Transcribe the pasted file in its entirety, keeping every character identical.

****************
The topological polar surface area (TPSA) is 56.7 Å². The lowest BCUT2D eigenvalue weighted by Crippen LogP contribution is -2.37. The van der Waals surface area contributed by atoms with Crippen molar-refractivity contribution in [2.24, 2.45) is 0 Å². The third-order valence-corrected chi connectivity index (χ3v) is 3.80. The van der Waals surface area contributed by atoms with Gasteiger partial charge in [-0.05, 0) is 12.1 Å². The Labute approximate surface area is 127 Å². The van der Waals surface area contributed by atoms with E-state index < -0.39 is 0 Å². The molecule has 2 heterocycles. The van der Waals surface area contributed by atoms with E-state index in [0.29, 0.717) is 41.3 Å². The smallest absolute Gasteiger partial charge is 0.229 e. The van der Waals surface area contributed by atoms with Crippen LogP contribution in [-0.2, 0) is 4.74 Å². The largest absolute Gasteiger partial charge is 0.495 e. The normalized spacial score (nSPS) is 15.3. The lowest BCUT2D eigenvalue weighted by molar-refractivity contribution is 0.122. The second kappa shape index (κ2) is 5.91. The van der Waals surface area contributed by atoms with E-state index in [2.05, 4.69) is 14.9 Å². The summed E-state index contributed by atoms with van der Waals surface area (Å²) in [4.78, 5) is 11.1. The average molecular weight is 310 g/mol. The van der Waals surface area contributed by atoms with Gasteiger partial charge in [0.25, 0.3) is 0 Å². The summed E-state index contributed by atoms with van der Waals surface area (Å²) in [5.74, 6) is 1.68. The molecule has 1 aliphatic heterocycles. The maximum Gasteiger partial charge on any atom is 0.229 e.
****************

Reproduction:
The topological polar surface area (TPSA) is 56.7 Å². The lowest BCUT2D eigenvalue weighted by Crippen LogP contribution is -2.37. The van der Waals surface area contributed by atoms with Crippen molar-refractivity contribution in [2.24, 2.45) is 0 Å². The third-order valence-corrected chi connectivity index (χ3v) is 3.80. The van der Waals surface area contributed by atoms with Gasteiger partial charge in [-0.05, 0) is 12.1 Å². The Labute approximate surface area is 127 Å². The van der Waals surface area contributed by atoms with E-state index < -0.39 is 0 Å². The molecule has 2 heterocycles. The van der Waals surface area contributed by atoms with E-state index in [0.29, 0.717) is 41.3 Å². The smallest absolute Gasteiger partial charge is 0.229 e. The van der Waals surface area contributed by atoms with Crippen LogP contribution in [-0.2, 0) is 4.74 Å². The largest absolute Gasteiger partial charge is 0.495 e. The normalized spacial score (nSPS) is 15.3. The lowest BCUT2D eigenvalue weighted by molar-refractivity contribution is 0.122. The second kappa shape index (κ2) is 5.91. The van der Waals surface area contributed by atoms with E-state index in [2.05, 4.69) is 14.9 Å². The summed E-state index contributed by atoms with van der Waals surface area (Å²) in [4.78, 5) is 11.1. The average molecular weight is 310 g/mol. The van der Waals surface area contributed by atoms with Gasteiger partial charge in [0.25, 0.3) is 0 Å². The summed E-state index contributed by atoms with van der Waals surface area (Å²) in [5.74, 6) is 1.68. The molecule has 1 aliphatic heterocycles. The maximum Gasteiger partial charge on any atom is 0.229 e.